Thursday, July 14, 2016

Corn, Bacon, and Avocado Salad

A delicious option for corn-on-the-cob season, my favorite time of year.



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Corn, Bacon, and Avocado Salad


Source: Inquiring Chef
Yield depends somewhat on the size of your ears of corn. With really large ears, I halved the recipe because I knew I'd be the only one eating it and I ate generous servings probably 3 times. But I made it again with smaller ears of corn and there wasn't as much.

4 ears corn, shucked
6 strips bacon
1 red pepper, finely diced
1 large avocado, diced
1/4 c cilantro, chopped
juice from 2 limes
salt and pepper to taste

Cook bacon in a skillet over medium heat until crisp. While bacon is cooking, cut the kernels off the ears of corn.

Remove the bacon and let it cool on a paper-towel lined plate. Spoon out all but 1 T bacon grease from the skillet, then put the pan back on medium heat. Add the corn kernels to the hot skillet and don't stir for a couple of minutes until the corn sizzles. Then stir occasionally until the corn is cooked and the kernels have begun to brown. Place the corn in a large bowl and refrigerate for 30 minutes.

While the corn is cooling, dice the red pepper and avocado. Chop the cilantro and crumble the bacon. Mix it all together, add the corn, stir in the lime juice, and season with salt and pepper. Feel free to improvise with the ingredient ratios--I added extra avocado when my ears of corn were very large. 



Wednesday, June 22, 2016

Strawberry Rhubarb Freezer Jam

I'm a fan of strawberries and rhubarb combined. So I'm going to enjoy them throughout the year.


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Strawberry Rhubarb Freezer Jam


Adapted from: Southern Living Little Jars, Big Flavors
Yield: 4 half pint jars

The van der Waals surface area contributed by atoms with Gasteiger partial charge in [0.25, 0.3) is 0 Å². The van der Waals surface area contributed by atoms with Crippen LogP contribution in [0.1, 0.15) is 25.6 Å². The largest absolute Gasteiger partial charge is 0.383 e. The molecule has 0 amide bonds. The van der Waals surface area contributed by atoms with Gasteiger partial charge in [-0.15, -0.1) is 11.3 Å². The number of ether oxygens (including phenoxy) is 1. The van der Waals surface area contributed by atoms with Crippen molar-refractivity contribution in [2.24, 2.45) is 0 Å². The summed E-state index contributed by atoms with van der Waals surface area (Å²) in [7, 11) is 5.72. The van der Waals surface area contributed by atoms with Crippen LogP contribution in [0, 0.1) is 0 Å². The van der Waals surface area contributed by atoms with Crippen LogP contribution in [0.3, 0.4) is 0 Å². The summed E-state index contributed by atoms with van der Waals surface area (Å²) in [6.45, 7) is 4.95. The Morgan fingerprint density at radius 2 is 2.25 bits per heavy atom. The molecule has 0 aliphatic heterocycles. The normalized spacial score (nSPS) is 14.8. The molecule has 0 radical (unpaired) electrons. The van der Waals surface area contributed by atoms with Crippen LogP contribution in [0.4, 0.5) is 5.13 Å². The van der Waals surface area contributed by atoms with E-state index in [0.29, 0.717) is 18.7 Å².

This makes a rather thin-spreading jam but it tastes wonderful.

2 c sugar, divided
3 c strawberries (if you use frozen allow them to partially thaw)
3 c sliced rhubarb (if frozen allow them to thaw partially)
1 pkg. pectin (the original called for 1.59 oz. package, but I found only 2 oz.)

Stir 1 c sugar into the strawberries and let sit at room temperature, stirring occasionally to help the sugar dissolve.

Place rhubarb and remaining cup of sugar in a saucepan and cook over medium heat for 10-15 minutes until the rhubarb is soft and the sugar is melted. When it begins to simmer, turn it down and stir frequently. Remove from heat and let it cool for 10 minutes.

Combine the strawberries and the rhubarb and pulse in a food processor 8-12 times until slightly chunky. Transfer into a glass or plastic bowl and let stand for 15 minutes. Gradually stir in the pectin. Stir constantly for 3 minutes. Let stand, again, for 30 minutes.

Ladle mixture into clean half pint jars or other freezer containers. Leave 1/2 inch head space. Freeze upright in the freezer where they can remain for up to a year. Thaw in the refrigerator and use within 3 weeks.

The book recommends Ball Fruit Jell Freezer Jam Pectin. (Next time I'll try it.)

Saturday, June 18, 2016

Rhubarb Baked French Toast

When we were last together, Betsy and I tried this recipe. This particular product was made with red rhubarb, but the rhubarb in my garden is green, which won't be as pretty. Of course, it will taste just as good. The original recipe is for breakfast or brunch, but we think it would be a delicious dessert bread pudding.

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Rhubarb Baked French Toast


Adapted from: The Washington Post
Serves: 8-10, but this can be halved and cooked in an 8X8 pan

For the filling:

8 oz. trimmed rhubarb stalks, thick stalks cut in half vertically, cut into 1/2 inc. slices
1/2 c  sugar
finely grated zest of 1 orange
3 T orange juice
1 T cornstarch

For the french toast:

2 teas unsalted butter, at room temperature
1/4 c sugar, divided
12 slices quality firm bread, sandwich or challah, white, or part wheat
6 large eggs
1 1/2 c whole or low fat milk
1 teas vanilla
1 teas ground cinnamon
powdered sugar, for sprinkling

The filling can be made ahead and makes preparation faster if you are serving this for breakfast. Combine the rhubarb and sugar in a saucepan over medium heat, stirring to dissolve the sugar. Add the orange zest and cook, stirring occasionally, until the rhubarb becomes soft,

In a small bowl, combine the juice and the cornstarch and stir until the cornstarch is dissolved. Add it to the mixture in the pan and cook for 1-2 minutes, until the mixture thickens, stirring constantly. Remove from burner and cool for at least 10 minutes. Store in the refrigerator if keeping it overnight.

For the French toast: